Files and Directories

As programming languages increase in power, we programmers get further and further from the details of the underlying machine language. When it comes to the operating system, though, even the most modern programming languages live on a level of abstraction that looks a lot like the C and Unix libraries that have been around for decades.

We covered this kind of situation in Chapter 3 with Ruby's Time objects, but the issue really shows up when you start to work with files. Ruby provides an elegant object-oriented interface that lets you do basic file access, but the more advanced file libraries tend to look like the C libraries they're based on. To lock a file, change its Unix permissions, or read its metadata, you'll need to remember method names like mtime, and the meaning of obscure constants like File::LOCK_EX and 0644. This chapter will show you how to use the simple interfaces, and how to make the more obscure interfaces easier to use.

Looking at Ruby's support for file and directory operations, you'll see four distinct tiers of support. The most common operations tend to show up on the lowernumbered tiers:

  1. File objects to read and write the contents of files, and Dir objects to list the contents of directories. For examples, see Recipes 6.5, 6.7, and 6.17. Also see Recipe 6.13 for a Ruby-idiomatic approach.
  2. Class methods of File to manipulate files without opening them. For instance, to delete a file, examine its metadata, or change its permissions. For examples, see Recipes 6.1, 6.3, and 6.4.
  3. Standard libraries, such as find to walk directory trees, and fileutils to perform common filesystem operations like copying files and creating directories. For examples, see Recipes 6.8, 6.12, and 6.20.
  4. Gems like file-tail, lockfile, and rubyzip, which fill in the gaps left by the standard library. Most of the file-related gems covered in this book deal with specific file formats, and are covered in Chapter 12.

Kernel#open is the simplest way to open a file. It returns a Filel object that you can read from or write to, depending on the "mode" constant you pass in. I'll introduce read mode and write mode here; there are several others, but I'll talk about most of those as they come up in recipes.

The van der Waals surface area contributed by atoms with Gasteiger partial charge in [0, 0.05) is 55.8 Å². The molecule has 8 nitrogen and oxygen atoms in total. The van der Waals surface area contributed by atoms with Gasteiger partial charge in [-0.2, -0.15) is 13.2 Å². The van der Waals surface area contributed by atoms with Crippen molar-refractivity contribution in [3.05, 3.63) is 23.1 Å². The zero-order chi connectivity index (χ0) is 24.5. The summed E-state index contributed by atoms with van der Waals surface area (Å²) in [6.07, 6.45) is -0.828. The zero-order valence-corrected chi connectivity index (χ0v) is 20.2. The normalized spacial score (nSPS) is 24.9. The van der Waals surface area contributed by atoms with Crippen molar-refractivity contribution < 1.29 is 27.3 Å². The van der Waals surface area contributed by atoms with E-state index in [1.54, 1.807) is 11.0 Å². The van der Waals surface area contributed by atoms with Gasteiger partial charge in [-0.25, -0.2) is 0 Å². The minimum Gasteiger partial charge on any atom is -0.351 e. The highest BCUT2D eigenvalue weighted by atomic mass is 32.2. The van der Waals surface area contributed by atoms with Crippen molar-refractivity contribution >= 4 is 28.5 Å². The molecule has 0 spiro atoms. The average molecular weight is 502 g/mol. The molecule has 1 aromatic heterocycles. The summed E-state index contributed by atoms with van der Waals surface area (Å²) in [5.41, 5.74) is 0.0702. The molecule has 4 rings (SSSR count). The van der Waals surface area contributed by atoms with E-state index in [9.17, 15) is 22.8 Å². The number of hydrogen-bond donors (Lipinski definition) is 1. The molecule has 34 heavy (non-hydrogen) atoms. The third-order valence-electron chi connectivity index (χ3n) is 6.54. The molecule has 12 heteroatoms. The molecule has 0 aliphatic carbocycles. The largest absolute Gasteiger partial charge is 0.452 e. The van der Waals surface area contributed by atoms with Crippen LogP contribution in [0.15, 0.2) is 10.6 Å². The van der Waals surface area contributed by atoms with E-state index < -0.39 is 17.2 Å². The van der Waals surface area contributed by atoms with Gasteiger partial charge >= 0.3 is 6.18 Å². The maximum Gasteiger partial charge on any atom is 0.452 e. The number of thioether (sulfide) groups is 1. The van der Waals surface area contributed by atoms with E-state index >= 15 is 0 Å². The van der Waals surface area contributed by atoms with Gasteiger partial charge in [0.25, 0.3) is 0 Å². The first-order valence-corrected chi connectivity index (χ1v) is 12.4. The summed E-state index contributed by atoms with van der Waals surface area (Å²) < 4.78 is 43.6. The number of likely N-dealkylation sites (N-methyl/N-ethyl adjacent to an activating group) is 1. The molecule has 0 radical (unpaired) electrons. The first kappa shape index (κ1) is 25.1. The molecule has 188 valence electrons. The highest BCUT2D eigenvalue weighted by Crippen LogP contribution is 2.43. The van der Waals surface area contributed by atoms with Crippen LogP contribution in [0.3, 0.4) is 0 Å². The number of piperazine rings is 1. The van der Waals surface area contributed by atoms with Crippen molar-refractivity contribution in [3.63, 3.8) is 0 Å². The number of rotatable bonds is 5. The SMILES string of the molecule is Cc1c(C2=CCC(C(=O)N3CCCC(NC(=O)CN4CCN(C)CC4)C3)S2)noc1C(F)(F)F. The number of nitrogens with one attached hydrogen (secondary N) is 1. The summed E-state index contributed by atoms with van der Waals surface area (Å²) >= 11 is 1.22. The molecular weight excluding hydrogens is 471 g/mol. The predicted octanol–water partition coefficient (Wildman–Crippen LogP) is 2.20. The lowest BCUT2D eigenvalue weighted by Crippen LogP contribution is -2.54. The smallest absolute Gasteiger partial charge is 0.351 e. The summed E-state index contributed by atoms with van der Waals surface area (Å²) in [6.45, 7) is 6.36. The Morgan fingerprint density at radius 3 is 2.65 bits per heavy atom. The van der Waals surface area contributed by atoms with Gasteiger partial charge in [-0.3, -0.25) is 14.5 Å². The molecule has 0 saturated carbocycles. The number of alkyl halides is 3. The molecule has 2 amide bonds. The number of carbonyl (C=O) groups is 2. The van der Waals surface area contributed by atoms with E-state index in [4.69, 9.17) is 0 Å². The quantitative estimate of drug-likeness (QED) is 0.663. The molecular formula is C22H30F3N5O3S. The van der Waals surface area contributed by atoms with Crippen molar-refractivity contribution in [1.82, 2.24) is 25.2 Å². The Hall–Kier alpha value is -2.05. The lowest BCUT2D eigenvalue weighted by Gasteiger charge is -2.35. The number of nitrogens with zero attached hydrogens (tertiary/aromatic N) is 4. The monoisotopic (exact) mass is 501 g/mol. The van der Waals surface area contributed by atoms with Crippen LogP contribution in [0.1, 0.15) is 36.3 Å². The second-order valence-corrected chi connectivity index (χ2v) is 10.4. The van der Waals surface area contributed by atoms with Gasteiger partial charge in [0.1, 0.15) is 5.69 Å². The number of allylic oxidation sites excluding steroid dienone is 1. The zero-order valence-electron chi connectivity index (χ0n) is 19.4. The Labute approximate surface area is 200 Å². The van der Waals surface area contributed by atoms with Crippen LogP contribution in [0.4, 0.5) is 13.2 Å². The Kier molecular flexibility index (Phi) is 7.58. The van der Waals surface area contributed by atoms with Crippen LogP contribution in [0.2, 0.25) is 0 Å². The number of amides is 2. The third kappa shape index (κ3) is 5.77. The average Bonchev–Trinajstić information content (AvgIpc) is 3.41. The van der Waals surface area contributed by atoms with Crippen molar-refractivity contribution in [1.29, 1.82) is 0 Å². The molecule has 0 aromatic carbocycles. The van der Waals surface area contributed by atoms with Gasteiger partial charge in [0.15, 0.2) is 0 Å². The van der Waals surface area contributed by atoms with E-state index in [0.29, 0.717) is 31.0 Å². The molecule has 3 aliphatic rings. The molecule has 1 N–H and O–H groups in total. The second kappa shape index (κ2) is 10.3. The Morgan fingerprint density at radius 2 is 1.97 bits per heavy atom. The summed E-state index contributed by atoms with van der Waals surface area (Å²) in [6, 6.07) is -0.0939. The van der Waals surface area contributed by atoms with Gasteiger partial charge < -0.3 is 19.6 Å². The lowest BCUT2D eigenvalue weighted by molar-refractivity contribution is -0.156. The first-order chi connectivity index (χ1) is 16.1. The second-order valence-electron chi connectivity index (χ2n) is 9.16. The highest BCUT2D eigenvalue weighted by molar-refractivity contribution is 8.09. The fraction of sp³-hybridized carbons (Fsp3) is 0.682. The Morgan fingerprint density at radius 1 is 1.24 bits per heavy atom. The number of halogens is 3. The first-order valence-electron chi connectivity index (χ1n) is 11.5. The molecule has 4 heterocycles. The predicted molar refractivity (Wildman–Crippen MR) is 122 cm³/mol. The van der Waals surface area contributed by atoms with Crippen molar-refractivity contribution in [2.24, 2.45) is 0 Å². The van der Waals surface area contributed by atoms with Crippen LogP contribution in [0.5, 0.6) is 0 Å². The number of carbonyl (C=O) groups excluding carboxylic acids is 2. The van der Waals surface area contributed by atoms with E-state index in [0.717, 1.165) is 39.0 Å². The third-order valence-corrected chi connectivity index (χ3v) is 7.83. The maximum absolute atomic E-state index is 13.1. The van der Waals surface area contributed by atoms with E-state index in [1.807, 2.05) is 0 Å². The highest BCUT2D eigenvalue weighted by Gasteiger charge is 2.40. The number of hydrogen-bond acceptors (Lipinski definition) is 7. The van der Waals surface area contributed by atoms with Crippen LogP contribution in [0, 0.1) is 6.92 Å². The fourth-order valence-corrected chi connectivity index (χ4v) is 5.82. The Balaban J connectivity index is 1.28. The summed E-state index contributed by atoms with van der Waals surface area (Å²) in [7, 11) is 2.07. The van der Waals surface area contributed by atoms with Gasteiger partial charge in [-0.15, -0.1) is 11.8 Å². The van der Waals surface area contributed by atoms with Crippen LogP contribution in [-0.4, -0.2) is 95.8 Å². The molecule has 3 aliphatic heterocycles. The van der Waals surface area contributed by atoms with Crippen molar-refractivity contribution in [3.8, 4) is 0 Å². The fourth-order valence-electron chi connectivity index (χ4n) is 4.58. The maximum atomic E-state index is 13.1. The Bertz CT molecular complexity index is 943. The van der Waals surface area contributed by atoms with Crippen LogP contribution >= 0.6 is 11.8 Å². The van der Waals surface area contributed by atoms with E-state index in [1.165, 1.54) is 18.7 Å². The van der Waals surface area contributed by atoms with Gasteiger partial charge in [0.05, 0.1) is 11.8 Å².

To write data to a file, pass a mode of 'w' to open. You can then write lines to the file with File#puts, just like printing to standard output with Kernel#puts. For more possibilities, see Recipe 6.7.

	open('beans.txt', "w") do |file|
	 file.puts('lima beans')
	 file.puts('pinto beans')
	 file.puts('human beans')

To read data from a file, open it for read access by specifying a mode of 'r', or just omitting the mode. You can slurp the entire contents into a string with File#read, or process the file line-by-line with File#each. For more details, see Recipe 6.6.

	open('beans.txt') do |file|
	 file.each { |l| puts "A line from the file: #{l}" }
	# A line from the file: lima beans
	# A line from the file: pinto beans
	# A line from the file: human beans

As seen in the examples above, the best way to use the open method is with a code block. The open method creates a new File object, passes it to your code block, and closes the file automatically after your code block runseven if your code throws an exception. This saves you from having to remember to close the file after you're done with it. You could rely on the Ruby interpreter's garbage collection to close the file once it's no longer being used, but Ruby makes it easy to do things the right way.

To find a file in the first place, you need to specify its disk path. You may specify an absolute path, or one relative to the current directory of your Ruby process (see Recipe 6.21). Relative paths are usually better, because they're more portable across platforms. Relative paths like "beans.txt" or "subdir/beans.txt" will work on any platform, but absolute Unix paths look different from absolute Windows paths: